North Oak Street lane closed starting Monday
By Jeremy Schwartz
Peninsula Daily News
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UPDATED — Traffic snarled, but none hurt, in log truck mishap on slippery U.S. Highway 101 west of Port Angeles
Crews from Ferndale-based IMCO General Construction, which is handling the $16.7 million first phase of the combined sewer overflow, or CSO, project, will open a trench the length of Oak Street stretching from West Railroad Avenue to East Front Street to install new sewer and wastewater pipes.
“That whole sidewalk and those trees on the west side of Oak Street will be coming out,” said James Burke, the city’s CSO project manager.
The northbound lane, which is on the east side of Oak Street, will remain open to the alley.
Crews have until March 15 to complete the work along Oak Street and install a temporary driving surface, Burke said, adding that the permanent surface will be done as the esplanade project progresses.
The southbound lane will be completely closed to pedestrian and vehicle traffic, Burke said, while an 11-foot-wide section on the east side of Oak Street, in the northbound lane, will remain open for vehicle access to parking in the area and pedestrian access to West Railroad Avenue.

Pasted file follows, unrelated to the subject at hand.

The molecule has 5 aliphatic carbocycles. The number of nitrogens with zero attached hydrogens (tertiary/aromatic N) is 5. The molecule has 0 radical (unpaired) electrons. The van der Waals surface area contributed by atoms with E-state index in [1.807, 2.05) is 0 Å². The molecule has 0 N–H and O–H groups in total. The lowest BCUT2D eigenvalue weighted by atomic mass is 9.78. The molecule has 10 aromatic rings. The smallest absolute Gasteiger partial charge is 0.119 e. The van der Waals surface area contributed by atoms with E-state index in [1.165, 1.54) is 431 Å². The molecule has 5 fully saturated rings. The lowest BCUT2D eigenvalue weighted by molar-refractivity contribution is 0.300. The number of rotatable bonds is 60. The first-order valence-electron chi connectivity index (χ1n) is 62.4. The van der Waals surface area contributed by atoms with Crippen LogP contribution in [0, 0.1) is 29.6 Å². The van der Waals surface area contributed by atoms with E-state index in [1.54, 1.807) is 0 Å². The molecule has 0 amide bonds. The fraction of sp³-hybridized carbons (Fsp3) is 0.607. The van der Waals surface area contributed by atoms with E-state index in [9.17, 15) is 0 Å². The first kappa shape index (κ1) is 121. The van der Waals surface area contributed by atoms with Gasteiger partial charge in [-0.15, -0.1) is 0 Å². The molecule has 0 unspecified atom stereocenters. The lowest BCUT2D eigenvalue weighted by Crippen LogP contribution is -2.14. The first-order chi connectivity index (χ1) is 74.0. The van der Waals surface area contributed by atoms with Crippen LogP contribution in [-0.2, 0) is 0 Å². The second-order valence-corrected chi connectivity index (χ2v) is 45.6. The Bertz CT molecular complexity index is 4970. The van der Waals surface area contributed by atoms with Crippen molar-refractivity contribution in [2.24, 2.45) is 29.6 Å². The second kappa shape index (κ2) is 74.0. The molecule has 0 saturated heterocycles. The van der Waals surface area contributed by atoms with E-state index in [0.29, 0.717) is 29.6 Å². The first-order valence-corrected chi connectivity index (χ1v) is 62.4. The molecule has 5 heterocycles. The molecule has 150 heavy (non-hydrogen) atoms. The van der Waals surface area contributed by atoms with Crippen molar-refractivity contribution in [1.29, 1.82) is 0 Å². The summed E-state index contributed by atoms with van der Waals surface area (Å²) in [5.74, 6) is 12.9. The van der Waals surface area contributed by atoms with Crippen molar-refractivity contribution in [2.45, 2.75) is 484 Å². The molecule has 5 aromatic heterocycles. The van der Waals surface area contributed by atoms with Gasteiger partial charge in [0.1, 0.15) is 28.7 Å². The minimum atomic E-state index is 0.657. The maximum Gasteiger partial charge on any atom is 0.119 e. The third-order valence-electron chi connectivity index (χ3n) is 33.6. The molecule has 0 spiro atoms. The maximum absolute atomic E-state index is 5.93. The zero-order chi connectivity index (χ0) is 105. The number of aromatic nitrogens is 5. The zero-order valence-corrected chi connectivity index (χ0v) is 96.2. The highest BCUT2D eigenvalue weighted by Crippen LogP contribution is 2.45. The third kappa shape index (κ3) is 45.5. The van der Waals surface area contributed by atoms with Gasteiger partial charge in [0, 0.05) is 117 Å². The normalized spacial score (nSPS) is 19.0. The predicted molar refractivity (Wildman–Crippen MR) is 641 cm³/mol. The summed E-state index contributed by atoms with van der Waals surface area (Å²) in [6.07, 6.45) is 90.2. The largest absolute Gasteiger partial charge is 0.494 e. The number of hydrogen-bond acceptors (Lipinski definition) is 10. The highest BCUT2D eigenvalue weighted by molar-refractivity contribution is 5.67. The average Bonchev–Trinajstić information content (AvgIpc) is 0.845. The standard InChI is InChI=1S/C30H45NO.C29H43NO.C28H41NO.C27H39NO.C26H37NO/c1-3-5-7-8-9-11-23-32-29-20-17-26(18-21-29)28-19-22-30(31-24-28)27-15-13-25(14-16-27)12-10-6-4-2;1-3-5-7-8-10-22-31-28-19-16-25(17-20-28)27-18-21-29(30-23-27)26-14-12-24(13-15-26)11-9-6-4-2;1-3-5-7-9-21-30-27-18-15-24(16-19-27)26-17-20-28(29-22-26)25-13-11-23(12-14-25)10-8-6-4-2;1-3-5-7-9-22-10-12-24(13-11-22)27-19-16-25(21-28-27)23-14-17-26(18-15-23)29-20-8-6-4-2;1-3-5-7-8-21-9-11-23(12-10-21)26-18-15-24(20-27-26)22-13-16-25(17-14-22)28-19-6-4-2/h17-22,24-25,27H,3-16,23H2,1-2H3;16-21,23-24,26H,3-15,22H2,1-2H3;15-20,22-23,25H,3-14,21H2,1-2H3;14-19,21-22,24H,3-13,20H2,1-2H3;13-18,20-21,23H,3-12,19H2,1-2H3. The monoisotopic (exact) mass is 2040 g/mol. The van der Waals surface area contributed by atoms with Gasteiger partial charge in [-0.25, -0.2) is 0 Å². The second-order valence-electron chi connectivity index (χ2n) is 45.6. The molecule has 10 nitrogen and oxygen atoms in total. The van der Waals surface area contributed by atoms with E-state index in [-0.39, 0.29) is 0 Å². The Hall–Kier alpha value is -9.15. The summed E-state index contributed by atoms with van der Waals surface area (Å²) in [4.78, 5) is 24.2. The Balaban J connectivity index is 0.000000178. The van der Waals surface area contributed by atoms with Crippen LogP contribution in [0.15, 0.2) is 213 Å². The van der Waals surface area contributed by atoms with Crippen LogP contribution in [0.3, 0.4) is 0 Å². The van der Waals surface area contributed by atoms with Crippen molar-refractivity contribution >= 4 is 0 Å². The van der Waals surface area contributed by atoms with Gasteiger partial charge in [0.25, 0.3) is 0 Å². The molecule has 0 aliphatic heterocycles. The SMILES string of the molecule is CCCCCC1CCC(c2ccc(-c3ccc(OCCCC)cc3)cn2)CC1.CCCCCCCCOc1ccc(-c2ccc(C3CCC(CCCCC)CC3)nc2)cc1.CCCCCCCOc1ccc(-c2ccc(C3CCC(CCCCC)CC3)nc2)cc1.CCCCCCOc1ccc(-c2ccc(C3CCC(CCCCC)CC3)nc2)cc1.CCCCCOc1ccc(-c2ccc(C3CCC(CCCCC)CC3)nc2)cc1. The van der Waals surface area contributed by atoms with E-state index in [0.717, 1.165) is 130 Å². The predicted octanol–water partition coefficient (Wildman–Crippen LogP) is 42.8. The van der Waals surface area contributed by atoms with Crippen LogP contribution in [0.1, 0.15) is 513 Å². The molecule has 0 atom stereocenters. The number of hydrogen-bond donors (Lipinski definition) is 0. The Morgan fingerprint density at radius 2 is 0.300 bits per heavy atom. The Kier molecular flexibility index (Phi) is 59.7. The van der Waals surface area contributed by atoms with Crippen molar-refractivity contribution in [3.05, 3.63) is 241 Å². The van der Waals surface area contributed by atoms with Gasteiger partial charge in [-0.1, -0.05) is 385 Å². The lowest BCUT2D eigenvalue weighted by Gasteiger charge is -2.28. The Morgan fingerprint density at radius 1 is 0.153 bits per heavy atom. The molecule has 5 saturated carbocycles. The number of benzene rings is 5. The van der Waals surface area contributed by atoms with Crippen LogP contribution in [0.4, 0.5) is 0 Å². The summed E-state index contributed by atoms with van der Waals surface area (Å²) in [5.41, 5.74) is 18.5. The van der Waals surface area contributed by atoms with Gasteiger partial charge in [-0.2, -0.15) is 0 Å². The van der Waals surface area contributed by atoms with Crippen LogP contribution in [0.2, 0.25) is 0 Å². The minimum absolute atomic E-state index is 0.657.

Once the street is dug up, IMCO crews will install sections of two 14-inch-wide and one 30-inch-wide pipe that will connect to the pipe already installed at the intersection of Oak Street and Railroad Avenue, Burke said.
These sections of pipe are just one piece of the city’s larger CSO project, which eventually will increase wastewater and sewer capacity between downtown Port Angeles and the city’s wastewater-treatment plant about a mile to the east.
The goal of the project, which the city has until 2016 to complete, is to cut the number of combined sewer overflows during heavy rain that send untreated stormwater and wastewater into Port Angeles Harbor.
Other portions of phase one of the CSO project include upgrades to the city’s wastewater-treatment plant and the installation of pipe along the former Rayonier Inc. mill site east of downtown Port Angeles leading to a 5 million-gallon tank that will store wastewater and stormwater until it can be treated and released into Port Angeles Harbor.
Reporter Jeremy Schwartz can be reached at 360-452-2345, ext. 5074, or at firstname.lastname@example.org.
Last modified: February 09. 2013 5:57PM